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Sustaining Wealth Across Generations

In aiming for multigenerational wealth, business families face a high level of uncertainty surrounding their business environment, juxtaposed against a conflicting desire for long-term legacy wealth

There are approximately 145,000 high net worth individuals (“HNWIs”) in Africa, with combined wealth holdings of approximately $800billion. This number is expected to grow by approximately 36% over the next decade. Despite this large amount of wealth on the continent, most business families struggle to transfer their businesses and wealth across generations: only 2% of Nigerian family businesses survive beyond generation one, compared to 33% globally.

In aiming for multigenerational wealth, business families face high level of uncertainty surrounding their business environment, juxtaposed against a conflicting desire for long-term legacy wealth. Furthermore, the family typically grows exponentially over time, as members of the next generation get married and have children of their own, yet concurrently the business that is a generation old, may be entering a season of maturity, characterized by declining revenues and profitability. It is therefore critical that the family is able to diversify in the business and in its wealth to generate sufficient returns to sustain the expanding family.

To do so, families crossing the generational bridge need to focus more on strategic direction: The most enterprising families globally are those where each generation adds a layer of entrepreneurial contributions to that of the previous, resulting in increasingly complex structures. Therefore the next generation will need to emerge as entrepreneurial leaders able to contribute to the existing business. These contributions may include new businesses, new products or services, new regions, new partnerships and/or new technologies.

Furthermore the family can diversify such that they build a robust wealth management system. Emphasis needs to be made on the family’s wealth management structure, such that profits are extracted from the operating businesses and invested in liquid, performing investment portfolios that have a low correlation with the underlying operating business, in terms of asset type, industry, geography and currency, paying particular attention to the opportunities that are viable in our future fourth industrial revolution world, characterized by artificial intelligence, block-chain, big data and mobile.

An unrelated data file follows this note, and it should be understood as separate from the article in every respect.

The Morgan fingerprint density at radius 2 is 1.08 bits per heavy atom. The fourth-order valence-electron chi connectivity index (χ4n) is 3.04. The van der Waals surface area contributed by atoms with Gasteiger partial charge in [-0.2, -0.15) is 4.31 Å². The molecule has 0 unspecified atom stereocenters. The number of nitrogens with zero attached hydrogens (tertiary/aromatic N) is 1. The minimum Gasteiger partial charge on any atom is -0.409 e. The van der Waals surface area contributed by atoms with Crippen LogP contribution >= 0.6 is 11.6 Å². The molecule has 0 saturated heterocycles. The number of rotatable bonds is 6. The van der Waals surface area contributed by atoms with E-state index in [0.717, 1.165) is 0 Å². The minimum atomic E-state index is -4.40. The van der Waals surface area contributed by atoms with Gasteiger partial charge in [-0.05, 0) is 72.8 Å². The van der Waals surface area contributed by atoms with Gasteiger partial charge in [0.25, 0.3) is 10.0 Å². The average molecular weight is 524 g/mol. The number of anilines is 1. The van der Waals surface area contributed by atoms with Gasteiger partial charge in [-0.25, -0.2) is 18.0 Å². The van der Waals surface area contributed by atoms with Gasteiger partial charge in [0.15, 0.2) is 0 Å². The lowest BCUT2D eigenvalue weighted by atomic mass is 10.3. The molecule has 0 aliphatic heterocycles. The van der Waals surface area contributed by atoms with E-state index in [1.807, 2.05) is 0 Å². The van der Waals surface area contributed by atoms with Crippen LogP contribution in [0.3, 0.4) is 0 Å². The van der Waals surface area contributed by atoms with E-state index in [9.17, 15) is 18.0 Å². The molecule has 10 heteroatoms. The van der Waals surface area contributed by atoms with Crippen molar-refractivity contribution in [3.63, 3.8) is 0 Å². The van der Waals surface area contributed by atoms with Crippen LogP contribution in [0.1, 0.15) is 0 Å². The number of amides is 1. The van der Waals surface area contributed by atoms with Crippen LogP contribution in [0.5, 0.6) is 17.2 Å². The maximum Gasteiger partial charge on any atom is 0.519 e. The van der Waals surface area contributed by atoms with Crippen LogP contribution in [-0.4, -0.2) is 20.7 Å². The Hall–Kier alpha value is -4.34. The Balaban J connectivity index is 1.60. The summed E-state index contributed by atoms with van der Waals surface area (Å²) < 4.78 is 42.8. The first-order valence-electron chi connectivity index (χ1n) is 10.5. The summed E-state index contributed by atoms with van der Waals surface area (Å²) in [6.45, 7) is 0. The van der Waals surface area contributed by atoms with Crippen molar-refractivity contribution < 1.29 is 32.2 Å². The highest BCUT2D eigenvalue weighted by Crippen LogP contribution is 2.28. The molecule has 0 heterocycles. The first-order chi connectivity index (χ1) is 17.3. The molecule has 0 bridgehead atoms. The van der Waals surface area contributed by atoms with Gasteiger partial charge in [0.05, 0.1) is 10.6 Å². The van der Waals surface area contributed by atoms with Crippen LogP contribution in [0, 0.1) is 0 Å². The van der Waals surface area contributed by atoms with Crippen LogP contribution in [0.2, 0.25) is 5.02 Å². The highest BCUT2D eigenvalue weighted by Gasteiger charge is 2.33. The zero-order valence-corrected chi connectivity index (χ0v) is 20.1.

This two-pronged diversification strategy enables the family to build its long-term resilience, such that it can bounce back from setbacks, achieving sustainability. Diversification is like a weapon one prepares for the day of adversity, by sharpening one’s spear. The more diversified the family is, the more potent its weapon is, moving from a reactive defensive state to a proactive attacking state.

Family businesses are the engine of our economies and as such their sustainability is important to our economic development. Despite huge amounts of wealth being generated in Africa, statistically most of the wealth will be lost within a generation. Families can be intentional about fool-proofing the future of their family businesses and wealth by being clinical about diversifying. Despite many businesses having been adversely affected by negative setbacks, it is possible to rebuild on a stronger foundation, having had clarity on this framework.

Nike Anani is a Speaker, Author and Mentor for NextGens that seek to be effective change agents in their Family Enterprises. She is a guide and a spark-plug for action: helping NextGens identify and implement new opportunities, shortening the journey from identification to impact. She fuses her 9 years’ experience as a NextGen executive in her Family Enterprise and as a Chartered Accountant, to bring practical solutions to the table.

She is the co-founder of African Family Firms, a pan-African association of family businesses: here, they build a community for family businesses, founders, and NextGens alike.

She is a member of Family Firm Institute and a fellow of the Institute of Management Consultants. She sits on the boards of several companies, including ARM Harith Infrastructure Fund and Mixta Real Estate Plc.

Nike loves working with NextGens who are ambitious and passionate about their Family Businesses and need some guidance in precipitating change.

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